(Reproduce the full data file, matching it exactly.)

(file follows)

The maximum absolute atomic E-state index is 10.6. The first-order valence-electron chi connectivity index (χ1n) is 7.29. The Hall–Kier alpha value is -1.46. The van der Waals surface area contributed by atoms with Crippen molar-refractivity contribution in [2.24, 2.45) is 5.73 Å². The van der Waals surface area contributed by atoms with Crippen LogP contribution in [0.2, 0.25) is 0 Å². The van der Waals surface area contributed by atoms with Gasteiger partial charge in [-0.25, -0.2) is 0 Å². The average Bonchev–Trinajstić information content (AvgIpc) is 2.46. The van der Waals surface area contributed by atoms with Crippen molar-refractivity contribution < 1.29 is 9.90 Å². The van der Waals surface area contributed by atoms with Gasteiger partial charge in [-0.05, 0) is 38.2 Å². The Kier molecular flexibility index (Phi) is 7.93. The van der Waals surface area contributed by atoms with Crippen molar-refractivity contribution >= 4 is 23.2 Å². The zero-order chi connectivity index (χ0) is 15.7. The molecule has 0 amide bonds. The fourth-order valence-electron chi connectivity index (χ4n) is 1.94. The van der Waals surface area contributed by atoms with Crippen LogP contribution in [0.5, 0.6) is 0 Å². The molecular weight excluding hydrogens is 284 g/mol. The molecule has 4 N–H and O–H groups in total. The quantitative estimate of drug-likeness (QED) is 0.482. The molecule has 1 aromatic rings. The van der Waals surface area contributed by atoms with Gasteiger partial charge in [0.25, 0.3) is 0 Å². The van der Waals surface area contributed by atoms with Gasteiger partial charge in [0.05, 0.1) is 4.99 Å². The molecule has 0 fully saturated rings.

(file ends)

The maximum absolute atomic E-state index is 10.6. The first-order valence-electron chi connectivity index (χ1n) is 7.29. The Hall–Kier alpha value is -1.46. The van der Waals surface area contributed by atoms with Crippen molar-refractivity contribution in [2.24, 2.45) is 5.73 Å². The van der Waals surface area contributed by atoms with Crippen LogP contribution in [0.2, 0.25) is 0 Å². The van der Waals surface area contributed by atoms with Gasteiger partial charge in [-0.25, -0.2) is 0 Å². The average Bonchev–Trinajstić information content (AvgIpc) is 2.46. The van der Waals surface area contributed by atoms with Crippen molar-refractivity contribution < 1.29 is 9.90 Å². The van der Waals surface area contributed by atoms with Gasteiger partial charge in [-0.05, 0) is 38.2 Å². The Kier molecular flexibility index (Phi) is 7.93. The van der Waals surface area contributed by atoms with Crippen molar-refractivity contribution >= 4 is 23.2 Å². The zero-order chi connectivity index (χ0) is 15.7. The molecule has 0 amide bonds. The fourth-order valence-electron chi connectivity index (χ4n) is 1.94. The van der Waals surface area contributed by atoms with Crippen LogP contribution in [0.5, 0.6) is 0 Å². The molecular weight excluding hydrogens is 284 g/mol. The molecule has 4 N–H and O–H groups in total. The quantitative estimate of drug-likeness (QED) is 0.482. The molecule has 1 aromatic rings. The van der Waals surface area contributed by atoms with Gasteiger partial charge in [0.25, 0.3) is 0 Å². The van der Waals surface area contributed by atoms with Gasteiger partial charge in [0.05, 0.1) is 4.99 Å². The molecule has 0 fully saturated rings.